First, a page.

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Crime: A Google for Cops
A computerized way for police to coordinate crime databases

NEWSWEEK
March 3 issue — As any crime fighter worth his tights will tell you, it takes a nerd to beat the bad guys. Spider-Man wouldn’t even be spinning webs if it weren’t for that science-loving Peter Parker.

   
 
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  SO IT IS IN real life that a geeked-out computer-science professor just might revolutionize law enforcement in the 21st century. Working at the Artificial Intelligence Lab he founded at the University of Arizona in Tucson, Hsinchun Chen is the inventor of a high-tech crimefighting tool with a name straight out of the comic books: Coplink.
        Dubbed by its creator as “Google for law enforcement,” Coplink is really nothing more glamorous than computer code. It’s based on an achingly simple, but frustratingly elusive, premise: if the sundry databases used by crimefighters could talk to one another, the importance of seemingly inconsequential pieces of information would become more readily apparent.
        Had Coplink been up and running during last fall’s sniper investigation, it would have quickly flagged investigators to the multiple times that police had stopped John Muhammad and Lee Malvo near a shooting scene, say law-enforcement officials. The system is now being used to help build the federal and state cases against them.
        Chen has been touting Coplink since he developed it with the Tucson Police Department in 1998. But it’s been only in the last two years that it’s caught on. The CIA and the National Science Foundation are now looking at ways to use the software, and police departments in a half-dozen states either have it already or have signed up.
        “I think everyone realizes we need to share information,” Chen says. The once ferocious turf battles between law-enforcement agencies have cooled off—squabbling over who gets credit for cracking a case seems petty when dealing with the war on terror. Currently, Chen is working with the Department of Homeland Security.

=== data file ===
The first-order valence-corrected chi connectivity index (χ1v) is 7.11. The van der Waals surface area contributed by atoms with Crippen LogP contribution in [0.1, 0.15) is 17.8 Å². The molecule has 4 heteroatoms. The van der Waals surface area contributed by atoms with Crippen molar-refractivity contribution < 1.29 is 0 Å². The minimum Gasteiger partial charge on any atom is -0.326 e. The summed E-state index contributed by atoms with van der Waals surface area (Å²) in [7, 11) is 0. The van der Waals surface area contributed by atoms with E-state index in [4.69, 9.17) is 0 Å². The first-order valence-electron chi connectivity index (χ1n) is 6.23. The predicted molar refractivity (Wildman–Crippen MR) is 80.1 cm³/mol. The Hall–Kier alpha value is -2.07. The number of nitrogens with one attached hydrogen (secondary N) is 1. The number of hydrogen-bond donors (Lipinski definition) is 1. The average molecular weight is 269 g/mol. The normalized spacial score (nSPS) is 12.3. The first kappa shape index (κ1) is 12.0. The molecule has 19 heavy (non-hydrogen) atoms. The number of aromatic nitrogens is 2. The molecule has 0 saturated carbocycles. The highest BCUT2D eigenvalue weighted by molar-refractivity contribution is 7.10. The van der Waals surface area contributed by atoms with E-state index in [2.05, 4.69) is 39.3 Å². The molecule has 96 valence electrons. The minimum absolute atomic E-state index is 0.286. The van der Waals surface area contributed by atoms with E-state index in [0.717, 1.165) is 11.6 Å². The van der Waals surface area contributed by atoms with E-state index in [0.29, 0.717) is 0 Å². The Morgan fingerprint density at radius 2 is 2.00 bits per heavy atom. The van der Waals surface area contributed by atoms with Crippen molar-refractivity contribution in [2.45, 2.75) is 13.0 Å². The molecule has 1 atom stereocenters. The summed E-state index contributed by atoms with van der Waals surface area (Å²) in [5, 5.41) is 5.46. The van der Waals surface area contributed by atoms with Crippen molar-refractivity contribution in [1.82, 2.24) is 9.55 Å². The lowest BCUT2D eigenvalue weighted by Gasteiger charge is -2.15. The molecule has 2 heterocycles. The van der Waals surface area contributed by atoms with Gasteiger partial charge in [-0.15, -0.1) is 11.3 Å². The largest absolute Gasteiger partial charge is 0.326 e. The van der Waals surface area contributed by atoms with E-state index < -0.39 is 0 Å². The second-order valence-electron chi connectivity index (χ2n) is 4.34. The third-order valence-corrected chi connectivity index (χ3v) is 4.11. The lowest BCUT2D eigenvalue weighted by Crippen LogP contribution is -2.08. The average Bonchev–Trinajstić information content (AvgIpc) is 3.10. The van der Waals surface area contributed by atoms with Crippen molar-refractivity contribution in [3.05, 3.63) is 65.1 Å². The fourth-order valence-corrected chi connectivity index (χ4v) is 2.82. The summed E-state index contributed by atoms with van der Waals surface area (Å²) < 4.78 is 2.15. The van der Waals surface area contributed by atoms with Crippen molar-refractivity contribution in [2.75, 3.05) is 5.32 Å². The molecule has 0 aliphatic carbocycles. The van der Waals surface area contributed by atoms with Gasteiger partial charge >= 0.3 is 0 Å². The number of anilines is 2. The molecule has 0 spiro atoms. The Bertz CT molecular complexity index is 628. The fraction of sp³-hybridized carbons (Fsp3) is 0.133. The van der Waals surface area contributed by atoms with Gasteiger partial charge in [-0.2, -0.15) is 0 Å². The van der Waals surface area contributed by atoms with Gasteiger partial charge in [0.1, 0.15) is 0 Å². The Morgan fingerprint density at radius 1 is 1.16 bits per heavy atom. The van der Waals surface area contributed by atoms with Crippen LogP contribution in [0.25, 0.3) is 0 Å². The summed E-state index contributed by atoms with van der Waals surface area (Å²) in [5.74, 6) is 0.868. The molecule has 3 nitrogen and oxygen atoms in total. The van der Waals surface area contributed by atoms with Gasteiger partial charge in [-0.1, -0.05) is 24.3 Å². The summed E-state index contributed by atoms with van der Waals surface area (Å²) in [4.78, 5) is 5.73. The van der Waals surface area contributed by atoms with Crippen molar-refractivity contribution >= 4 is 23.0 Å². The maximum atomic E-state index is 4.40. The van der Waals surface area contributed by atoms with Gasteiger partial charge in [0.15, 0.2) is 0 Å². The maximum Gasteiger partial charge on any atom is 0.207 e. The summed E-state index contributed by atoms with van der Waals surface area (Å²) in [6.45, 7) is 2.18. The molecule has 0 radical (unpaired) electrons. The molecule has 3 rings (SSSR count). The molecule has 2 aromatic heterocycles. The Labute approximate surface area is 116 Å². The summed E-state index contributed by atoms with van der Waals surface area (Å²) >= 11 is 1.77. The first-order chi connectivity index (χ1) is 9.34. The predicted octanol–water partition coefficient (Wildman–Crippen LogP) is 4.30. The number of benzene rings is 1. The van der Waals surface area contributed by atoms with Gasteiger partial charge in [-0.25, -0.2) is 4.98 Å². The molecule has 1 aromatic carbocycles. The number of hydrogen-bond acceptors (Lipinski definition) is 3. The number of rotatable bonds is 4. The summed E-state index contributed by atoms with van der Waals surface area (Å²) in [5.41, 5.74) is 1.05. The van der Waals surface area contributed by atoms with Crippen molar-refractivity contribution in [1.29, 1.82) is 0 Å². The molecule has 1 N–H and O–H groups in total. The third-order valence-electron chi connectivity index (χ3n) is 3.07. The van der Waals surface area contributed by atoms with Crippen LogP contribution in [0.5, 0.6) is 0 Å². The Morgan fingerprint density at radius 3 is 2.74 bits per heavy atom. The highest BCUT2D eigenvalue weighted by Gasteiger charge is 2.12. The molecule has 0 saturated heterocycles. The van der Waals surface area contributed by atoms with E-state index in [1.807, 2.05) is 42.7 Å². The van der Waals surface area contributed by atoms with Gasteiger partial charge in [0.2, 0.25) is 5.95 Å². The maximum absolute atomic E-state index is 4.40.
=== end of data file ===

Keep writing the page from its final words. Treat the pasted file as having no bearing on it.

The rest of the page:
“With law enforcement, you have all these computer data-bases—sex offenders, speeding tickets and so on,” says Bob Griffin, president of Knowledge Computing Corp., the Arizona company that produces Coplink. “This system automatically finds those patterns.” Case in point: Griffin says Coplink could have almost immediately pointed to the man accused of kidnapping and murdering 5-year-old Samantha Runnion last summer in southern California. “He was a convicted sex offender, he had previously been accused of molesting another child who lived in the same complex, and they got a partial license-plate number,” Griffin says.
        Chen hopes his efforts will do much more than capture suspected kidnappers. In the days after September 11, the country learned that small warnings were buried deep in various agencies’ files—puzzle pieces waiting for someone to decipher the big picture. With Coplink on the case, the pieces might fall into place a lot faster next time.
       —Seth Mnookin
       

Seth Mnookin can be reached at seth.mnookin@newsweek.com.

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